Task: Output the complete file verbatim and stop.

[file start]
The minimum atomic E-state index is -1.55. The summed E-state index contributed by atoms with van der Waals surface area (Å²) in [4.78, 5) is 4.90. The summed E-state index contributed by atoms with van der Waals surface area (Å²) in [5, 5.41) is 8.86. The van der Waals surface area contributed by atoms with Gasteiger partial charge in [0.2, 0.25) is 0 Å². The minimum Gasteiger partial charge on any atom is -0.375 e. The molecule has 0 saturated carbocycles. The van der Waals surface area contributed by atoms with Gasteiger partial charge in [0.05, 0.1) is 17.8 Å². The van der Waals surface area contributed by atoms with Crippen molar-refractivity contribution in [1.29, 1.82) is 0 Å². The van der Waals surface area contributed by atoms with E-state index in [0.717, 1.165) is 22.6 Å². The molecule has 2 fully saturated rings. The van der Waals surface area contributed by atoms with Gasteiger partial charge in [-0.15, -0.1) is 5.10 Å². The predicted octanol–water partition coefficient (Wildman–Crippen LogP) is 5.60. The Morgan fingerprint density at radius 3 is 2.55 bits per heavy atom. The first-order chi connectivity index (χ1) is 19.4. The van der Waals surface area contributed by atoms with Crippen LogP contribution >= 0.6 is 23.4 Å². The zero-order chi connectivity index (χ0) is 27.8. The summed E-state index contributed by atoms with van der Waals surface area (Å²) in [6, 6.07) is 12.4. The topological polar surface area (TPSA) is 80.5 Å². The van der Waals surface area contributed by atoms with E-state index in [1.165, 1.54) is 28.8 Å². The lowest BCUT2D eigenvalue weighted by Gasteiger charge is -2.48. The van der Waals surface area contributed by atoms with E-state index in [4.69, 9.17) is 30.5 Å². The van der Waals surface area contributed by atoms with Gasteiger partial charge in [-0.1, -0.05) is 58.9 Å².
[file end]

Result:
The minimum atomic E-state index is -1.55. The summed E-state index contributed by atoms with van der Waals surface area (Å²) in [4.78, 5) is 4.90. The summed E-state index contributed by atoms with van der Waals surface area (Å²) in [5, 5.41) is 8.86. The van der Waals surface area contributed by atoms with Gasteiger partial charge in [0.2, 0.25) is 0 Å². The minimum Gasteiger partial charge on any atom is -0.375 e. The molecule has 0 saturated carbocycles. The van der Waals surface area contributed by atoms with Gasteiger partial charge in [0.05, 0.1) is 17.8 Å². The van der Waals surface area contributed by atoms with Crippen molar-refractivity contribution in [1.29, 1.82) is 0 Å². The van der Waals surface area contributed by atoms with E-state index in [0.717, 1.165) is 22.6 Å². The molecule has 2 fully saturated rings. The van der Waals surface area contributed by atoms with Gasteiger partial charge in [-0.15, -0.1) is 5.10 Å². The predicted octanol–water partition coefficient (Wildman–Crippen LogP) is 5.60. The Morgan fingerprint density at radius 3 is 2.55 bits per heavy atom. The first-order chi connectivity index (χ1) is 19.4. The van der Waals surface area contributed by atoms with Crippen LogP contribution >= 0.6 is 23.4 Å². The zero-order chi connectivity index (χ0) is 27.8. The summed E-state index contributed by atoms with van der Waals surface area (Å²) in [6, 6.07) is 12.4. The topological polar surface area (TPSA) is 80.5 Å². The van der Waals surface area contributed by atoms with E-state index in [1.165, 1.54) is 28.8 Å². The lowest BCUT2D eigenvalue weighted by Gasteiger charge is -2.48. The van der Waals surface area contributed by atoms with E-state index in [4.69, 9.17) is 30.5 Å². The van der Waals surface area contributed by atoms with Gasteiger partial charge in [-0.1, -0.05) is 58.9 Å².